Ralph Lauren has a hole in his pants.
It is about the size of a nickel, halfway between his right knee and his first denim belt loop, and frayed around the edges, like an exit wound. The hole is curiously inviting, as holes generally are, and only the most polite person could resist investigating with a finger. As for the view, it is limited to a small patch of skin, which appears to be, from a distance of five feet, quite hairy.
This aspect of his attire is by no means accidental. Bill Blass, as far as anyone can tell, does not go around with holes in his pants. Nor does Oscar de la Renta; it's doubtful he even fathoms the point of such affectations. But Ralph Lauren does, and therein lies the paradox of his en- viable success: Only he could make a fortune making the intentional appear unintentional.
At any rate, this explains a steady rain of "Ralph" stories since January, when his company turned 25 and his publicity department rang to say he was available for interviews. In monthly succession have come anniversary articles in Women's Wear Daily, Vogue, the International Herald Tribune and Mirabella; Town and Country photographed Lauren in Jamaica wearing beads and a sarong, the unmistakable image of aristocracy gone native under the bougainvillea; Paul Goldberger, the architecture critic of the New York Times, rooted around the Lauren "mystique" and concluded that it possesses an "authenticity of conviction"; Michael Thomas then took Goldberger to task in the New York Observer for having a case of "advanced twittism," and while he was at it, called Lauren the Wee Haberdasher.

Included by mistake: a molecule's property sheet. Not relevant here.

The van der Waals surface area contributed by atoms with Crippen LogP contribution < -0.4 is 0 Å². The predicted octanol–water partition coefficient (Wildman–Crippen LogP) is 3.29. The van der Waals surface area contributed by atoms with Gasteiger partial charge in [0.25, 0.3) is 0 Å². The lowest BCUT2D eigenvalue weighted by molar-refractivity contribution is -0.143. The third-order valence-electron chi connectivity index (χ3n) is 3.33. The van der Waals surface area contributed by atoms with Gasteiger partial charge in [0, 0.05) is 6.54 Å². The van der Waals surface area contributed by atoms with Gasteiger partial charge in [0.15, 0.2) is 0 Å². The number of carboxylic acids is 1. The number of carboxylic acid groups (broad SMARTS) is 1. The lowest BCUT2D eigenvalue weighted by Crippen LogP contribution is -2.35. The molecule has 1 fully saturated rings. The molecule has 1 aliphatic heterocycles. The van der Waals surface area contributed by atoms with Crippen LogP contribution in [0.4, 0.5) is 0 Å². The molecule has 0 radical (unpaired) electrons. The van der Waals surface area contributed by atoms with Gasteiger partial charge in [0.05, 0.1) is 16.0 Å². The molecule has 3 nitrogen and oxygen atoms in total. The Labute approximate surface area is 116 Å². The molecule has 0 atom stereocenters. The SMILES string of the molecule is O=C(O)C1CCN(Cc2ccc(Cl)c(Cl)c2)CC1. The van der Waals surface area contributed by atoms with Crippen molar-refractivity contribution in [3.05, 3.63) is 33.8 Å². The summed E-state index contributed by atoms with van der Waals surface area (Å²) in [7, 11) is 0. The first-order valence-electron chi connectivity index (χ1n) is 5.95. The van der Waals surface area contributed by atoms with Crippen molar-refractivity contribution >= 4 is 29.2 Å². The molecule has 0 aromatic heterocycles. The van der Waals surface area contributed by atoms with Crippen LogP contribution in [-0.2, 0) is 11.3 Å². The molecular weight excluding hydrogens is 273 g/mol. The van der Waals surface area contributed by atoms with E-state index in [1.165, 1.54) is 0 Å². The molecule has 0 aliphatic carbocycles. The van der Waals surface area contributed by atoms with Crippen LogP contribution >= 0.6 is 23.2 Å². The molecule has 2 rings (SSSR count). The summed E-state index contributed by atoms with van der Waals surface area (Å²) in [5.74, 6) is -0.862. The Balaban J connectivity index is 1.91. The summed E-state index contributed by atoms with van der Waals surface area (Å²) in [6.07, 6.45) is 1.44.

"Imagine you are a former stroke for the Harvard crew sitting on the beach at, oh, Lyford Cay," Thomas wrote. "Suddenly you notice that the vile fellow sitting a few yards away, a palpable penny-stock salesman from Blinder, Robinson only days out of Lompoc, is wearing a crew shirt beribboned at the neck with the same colors you puked your guts out to win at Henley 20 years earlier. Save that on the bosom of his shirt, like a leper's mark, is a tiny appliqued polo pony. Your likely reaction is to become apoplectic."
Just when it seemed there was nothing left to say, Lauren, in conversation now with The Washington Post, casually mentions that he has examined firsthand the Duke of Windsor's clothes. This is indeed a revelation. Aside from the fact that the duke is one of his great idols, up there with Cary Grant, Frank Sinatra, Fred Astaire -- "and John Kennedy," the designer adds -- the trendiest Windsor has been dead for 20 years, leading one to conclude that the inspection was post-mortem.
It happened in Paris little more than a year ago. Lauren and his wife, Ricky, were at the Ritz, where they met up with its proprietor, Mohamed Al-Fayed, the chairman of Harrods and the conservator of the Windsors' former house, the lease of which he acquired from the French government after the duchess's death in 1986. Virtually everything the Windsors wore, sat on or slept in remains in the house, restored at Al-Fayed's expense and maintained as his private museum for friends and favored patrons of the Ritz.
So there was Lauren, formerly Lifshitz of the Bronx, standing in mild disbelief before the Duke's tweeds, tailored by Scholte of Savile Row; his Royal Stewart, Hunting Stewart, Balmoral and Lord of the Isle kilts, all from Oban in the West of Scotland; his shoes, 80 pairs and perfectly polished; his pleated trousers, all by H. Harris in New York; his golfing checks, argyle socks, dinner jackets, waistcoats and neckties. "Ralph was completely enchanted," says Michael Cole, a spokesman for Al-Fayed, whose diary records the visit on Sunday, Feb. 9, 1991, around 2 p.m. "He was particularly interested in the duchess's bathroom, painted to resemble a circus tent, which he absolutely admired. So if you see anything coming up in his home collections like this ... "